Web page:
New technology reduces 50% of sanitary risk in wastewater management

Publicado: 01 June, 2015
Sustainability

A technology that allows a more efficient wastewater management, with positive impact in the wellbeing of the environment and the population was developed by Fundación Chile along with Manantial S.A. and funded by InnovaCorfo.

The initiative, called LA+ Project, sbuild on the conventional activated sludge process, which is the secondary most used method for wastewater treatment, both for residential and industrial use. This process generates what is known as “blowdown”, which are wastes high in organic material that must be transported to landfills, incinerated, or used as fertilizer. This process generates high costs both environmental – for high concentrations of heavy metals, vectors, and bad smells- and economic. In fact, according to sanitary companies’ data, final disposal of waste is responsible for 60% of total cost of waste water treatment.

The LA+ Project decreases vector threat that may affect people, reduces waste generation, allows less use of land for conditioning and disposal of sludge, and reduces CO2 emissions to the atmosphere from waste transportation and fuel use.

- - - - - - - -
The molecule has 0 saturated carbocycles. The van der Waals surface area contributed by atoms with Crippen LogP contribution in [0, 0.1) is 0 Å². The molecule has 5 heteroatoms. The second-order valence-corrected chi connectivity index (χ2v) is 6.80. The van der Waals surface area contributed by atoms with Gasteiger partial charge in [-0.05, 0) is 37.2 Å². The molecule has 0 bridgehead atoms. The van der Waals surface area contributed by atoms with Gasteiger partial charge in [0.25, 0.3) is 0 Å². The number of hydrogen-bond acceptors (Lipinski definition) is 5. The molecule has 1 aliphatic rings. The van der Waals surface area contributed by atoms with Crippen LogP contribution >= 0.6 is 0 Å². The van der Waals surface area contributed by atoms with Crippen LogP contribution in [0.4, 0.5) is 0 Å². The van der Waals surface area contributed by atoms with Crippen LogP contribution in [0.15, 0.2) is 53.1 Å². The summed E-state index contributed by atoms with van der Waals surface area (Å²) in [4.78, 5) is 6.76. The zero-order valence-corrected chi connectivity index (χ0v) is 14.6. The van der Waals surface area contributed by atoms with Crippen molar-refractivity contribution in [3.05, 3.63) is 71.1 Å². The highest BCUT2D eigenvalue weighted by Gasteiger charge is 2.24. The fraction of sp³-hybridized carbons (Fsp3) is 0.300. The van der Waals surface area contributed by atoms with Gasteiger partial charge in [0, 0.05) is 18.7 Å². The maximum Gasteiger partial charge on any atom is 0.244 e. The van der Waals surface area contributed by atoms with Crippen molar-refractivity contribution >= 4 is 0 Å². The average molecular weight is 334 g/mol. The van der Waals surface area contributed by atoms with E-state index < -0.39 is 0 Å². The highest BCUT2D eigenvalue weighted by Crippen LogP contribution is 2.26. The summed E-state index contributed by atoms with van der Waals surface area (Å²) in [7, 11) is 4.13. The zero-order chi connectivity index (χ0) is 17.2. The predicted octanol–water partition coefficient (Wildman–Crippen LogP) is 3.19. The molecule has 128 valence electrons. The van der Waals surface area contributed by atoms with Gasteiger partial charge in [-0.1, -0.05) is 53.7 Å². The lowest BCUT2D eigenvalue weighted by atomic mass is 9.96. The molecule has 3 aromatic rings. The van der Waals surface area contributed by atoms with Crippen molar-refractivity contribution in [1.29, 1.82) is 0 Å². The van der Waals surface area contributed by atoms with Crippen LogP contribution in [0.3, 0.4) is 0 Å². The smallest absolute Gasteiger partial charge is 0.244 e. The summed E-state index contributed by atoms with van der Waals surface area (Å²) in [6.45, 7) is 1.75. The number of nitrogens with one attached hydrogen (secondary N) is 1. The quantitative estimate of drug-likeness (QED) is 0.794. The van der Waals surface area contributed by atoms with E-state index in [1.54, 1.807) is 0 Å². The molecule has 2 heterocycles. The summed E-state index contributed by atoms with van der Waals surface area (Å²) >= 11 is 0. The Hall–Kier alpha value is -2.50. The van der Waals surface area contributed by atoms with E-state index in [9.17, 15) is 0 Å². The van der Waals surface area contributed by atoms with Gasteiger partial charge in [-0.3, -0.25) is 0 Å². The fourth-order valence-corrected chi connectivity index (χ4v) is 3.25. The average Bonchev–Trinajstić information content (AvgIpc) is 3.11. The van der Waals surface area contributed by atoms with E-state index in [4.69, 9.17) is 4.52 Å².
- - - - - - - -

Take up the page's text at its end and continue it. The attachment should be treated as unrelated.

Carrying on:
The LA+ Project reduces blowdown production without affecting water treatment, which is more efficient that treating already generated sludge. Given of the incorporation of an oxidation process to the conventional system of waste water treatment, waste reductions up to 50% have been observed, with the consequent impact on the reduction of health risks.

“This technology has many benefits. The LA+ Project has demonstrated it is environmentally friendly, because it decreases risk of vectors that may affect people; reduces waste generation, allows less use of land for conditioning and disposal of sludge, and reduces the CO2 emissions to the atmosphere from waste transportation and fuel use”, says Cecilia Vidal, Fundación Chile’s Head of Hydric Resource Projects. The specialist adds that, it also reduces the risk of groundwater infiltration, avoiding contamination of an important water source for the population.

Economic impacts of this new technology are more than promising: only in 2011, transport and final disposal costs surrounded US$ 1, 15 million a month. With this new technology, the plants that work with activated sludge system could save around 50% – 60% of their treatment costs. This is significant, especially considering that in Chile almost 60% of wastewater treatment is activated sludge. Currently other uses of the technology are being explored, like the possibility of recovering quality water destined to irrigation in rural areas.